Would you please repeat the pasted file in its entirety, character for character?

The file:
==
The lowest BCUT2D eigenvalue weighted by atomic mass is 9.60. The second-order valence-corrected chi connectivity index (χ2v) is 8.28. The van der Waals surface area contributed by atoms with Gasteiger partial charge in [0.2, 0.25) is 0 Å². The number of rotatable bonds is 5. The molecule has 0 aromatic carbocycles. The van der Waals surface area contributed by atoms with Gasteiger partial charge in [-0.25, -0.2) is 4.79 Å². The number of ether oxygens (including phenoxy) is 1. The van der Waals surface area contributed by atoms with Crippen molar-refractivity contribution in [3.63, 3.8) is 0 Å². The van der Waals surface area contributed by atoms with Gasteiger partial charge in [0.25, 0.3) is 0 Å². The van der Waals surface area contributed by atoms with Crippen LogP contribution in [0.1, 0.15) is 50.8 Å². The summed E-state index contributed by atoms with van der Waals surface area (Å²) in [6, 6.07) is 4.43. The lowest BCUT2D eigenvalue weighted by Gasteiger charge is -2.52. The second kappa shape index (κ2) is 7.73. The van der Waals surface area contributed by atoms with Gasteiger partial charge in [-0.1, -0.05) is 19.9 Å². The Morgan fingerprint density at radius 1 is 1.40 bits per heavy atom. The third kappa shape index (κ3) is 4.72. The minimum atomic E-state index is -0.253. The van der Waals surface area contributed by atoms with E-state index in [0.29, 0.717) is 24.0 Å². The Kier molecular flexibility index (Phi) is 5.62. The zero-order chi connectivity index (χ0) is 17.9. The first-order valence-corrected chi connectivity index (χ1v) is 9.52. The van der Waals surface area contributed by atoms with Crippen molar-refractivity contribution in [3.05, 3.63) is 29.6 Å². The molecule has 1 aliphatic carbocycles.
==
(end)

The lowest BCUT2D eigenvalue weighted by atomic mass is 9.60. The second-order valence-corrected chi connectivity index (χ2v) is 8.28. The van der Waals surface area contributed by atoms with Gasteiger partial charge in [0.2, 0.25) is 0 Å². The number of rotatable bonds is 5. The molecule has 0 aromatic carbocycles. The van der Waals surface area contributed by atoms with Gasteiger partial charge in [-0.25, -0.2) is 4.79 Å². The number of ether oxygens (including phenoxy) is 1. The van der Waals surface area contributed by atoms with Crippen molar-refractivity contribution in [3.63, 3.8) is 0 Å². The van der Waals surface area contributed by atoms with Gasteiger partial charge in [0.25, 0.3) is 0 Å². The van der Waals surface area contributed by atoms with Crippen LogP contribution in [0.1, 0.15) is 50.8 Å². The summed E-state index contributed by atoms with van der Waals surface area (Å²) in [6, 6.07) is 4.43. The lowest BCUT2D eigenvalue weighted by Gasteiger charge is -2.52. The second kappa shape index (κ2) is 7.73. The van der Waals surface area contributed by atoms with Gasteiger partial charge in [-0.1, -0.05) is 19.9 Å². The Morgan fingerprint density at radius 1 is 1.40 bits per heavy atom. The third kappa shape index (κ3) is 4.72. The minimum atomic E-state index is -0.253. The van der Waals surface area contributed by atoms with E-state index in [0.29, 0.717) is 24.0 Å². The Kier molecular flexibility index (Phi) is 5.62. The zero-order chi connectivity index (χ0) is 17.9. The first-order valence-corrected chi connectivity index (χ1v) is 9.52. The van der Waals surface area contributed by atoms with Crippen molar-refractivity contribution in [3.05, 3.63) is 29.6 Å². The molecule has 1 aliphatic carbocycles.